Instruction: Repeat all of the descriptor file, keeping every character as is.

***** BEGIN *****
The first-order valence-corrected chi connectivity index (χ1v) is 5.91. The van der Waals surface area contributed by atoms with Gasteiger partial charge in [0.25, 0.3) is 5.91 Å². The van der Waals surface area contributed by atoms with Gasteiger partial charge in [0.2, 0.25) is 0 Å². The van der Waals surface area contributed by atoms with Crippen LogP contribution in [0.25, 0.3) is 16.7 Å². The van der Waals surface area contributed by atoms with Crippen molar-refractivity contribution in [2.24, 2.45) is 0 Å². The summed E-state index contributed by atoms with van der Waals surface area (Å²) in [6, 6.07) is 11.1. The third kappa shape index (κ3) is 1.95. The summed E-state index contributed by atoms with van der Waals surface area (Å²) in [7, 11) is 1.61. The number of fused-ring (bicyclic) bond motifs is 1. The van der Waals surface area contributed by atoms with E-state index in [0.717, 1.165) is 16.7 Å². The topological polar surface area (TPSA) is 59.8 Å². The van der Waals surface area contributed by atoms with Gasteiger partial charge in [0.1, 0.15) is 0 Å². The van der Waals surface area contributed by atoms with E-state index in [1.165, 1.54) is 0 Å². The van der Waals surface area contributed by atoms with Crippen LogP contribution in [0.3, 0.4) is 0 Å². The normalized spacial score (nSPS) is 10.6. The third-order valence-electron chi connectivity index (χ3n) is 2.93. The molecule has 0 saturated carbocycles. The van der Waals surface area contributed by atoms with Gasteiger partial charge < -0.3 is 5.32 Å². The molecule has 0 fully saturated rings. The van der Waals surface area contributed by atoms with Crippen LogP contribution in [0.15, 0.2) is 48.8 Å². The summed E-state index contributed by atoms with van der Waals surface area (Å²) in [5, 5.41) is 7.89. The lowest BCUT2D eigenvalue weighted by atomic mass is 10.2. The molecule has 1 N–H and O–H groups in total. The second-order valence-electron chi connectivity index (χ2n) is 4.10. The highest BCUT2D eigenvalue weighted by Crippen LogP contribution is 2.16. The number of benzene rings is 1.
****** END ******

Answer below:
The first-order valence-corrected chi connectivity index (χ1v) is 5.91. The van der Waals surface area contributed by atoms with Gasteiger partial charge in [0.25, 0.3) is 5.91 Å². The van der Waals surface area contributed by atoms with Gasteiger partial charge in [0.2, 0.25) is 0 Å². The van der Waals surface area contributed by atoms with Crippen LogP contribution in [0.25, 0.3) is 16.7 Å². The van der Waals surface area contributed by atoms with Crippen molar-refractivity contribution in [2.24, 2.45) is 0 Å². The summed E-state index contributed by atoms with van der Waals surface area (Å²) in [6, 6.07) is 11.1. The third kappa shape index (κ3) is 1.95. The summed E-state index contributed by atoms with van der Waals surface area (Å²) in [7, 11) is 1.61. The number of fused-ring (bicyclic) bond motifs is 1. The van der Waals surface area contributed by atoms with E-state index in [0.717, 1.165) is 16.7 Å². The topological polar surface area (TPSA) is 59.8 Å². The van der Waals surface area contributed by atoms with Gasteiger partial charge in [0.1, 0.15) is 0 Å². The van der Waals surface area contributed by atoms with E-state index in [1.165, 1.54) is 0 Å². The van der Waals surface area contributed by atoms with Crippen LogP contribution in [0.3, 0.4) is 0 Å². The normalized spacial score (nSPS) is 10.6. The third-order valence-electron chi connectivity index (χ3n) is 2.93. The molecule has 0 saturated carbocycles. The van der Waals surface area contributed by atoms with Gasteiger partial charge < -0.3 is 5.32 Å². The molecule has 0 fully saturated rings. The van der Waals surface area contributed by atoms with Crippen LogP contribution in [0.15, 0.2) is 48.8 Å². The summed E-state index contributed by atoms with van der Waals surface area (Å²) in [5, 5.41) is 7.89. The lowest BCUT2D eigenvalue weighted by atomic mass is 10.2. The molecule has 1 N–H and O–H groups in total. The second-order valence-electron chi connectivity index (χ2n) is 4.10. The highest BCUT2D eigenvalue weighted by Crippen LogP contribution is 2.16. The number of benzene rings is 1.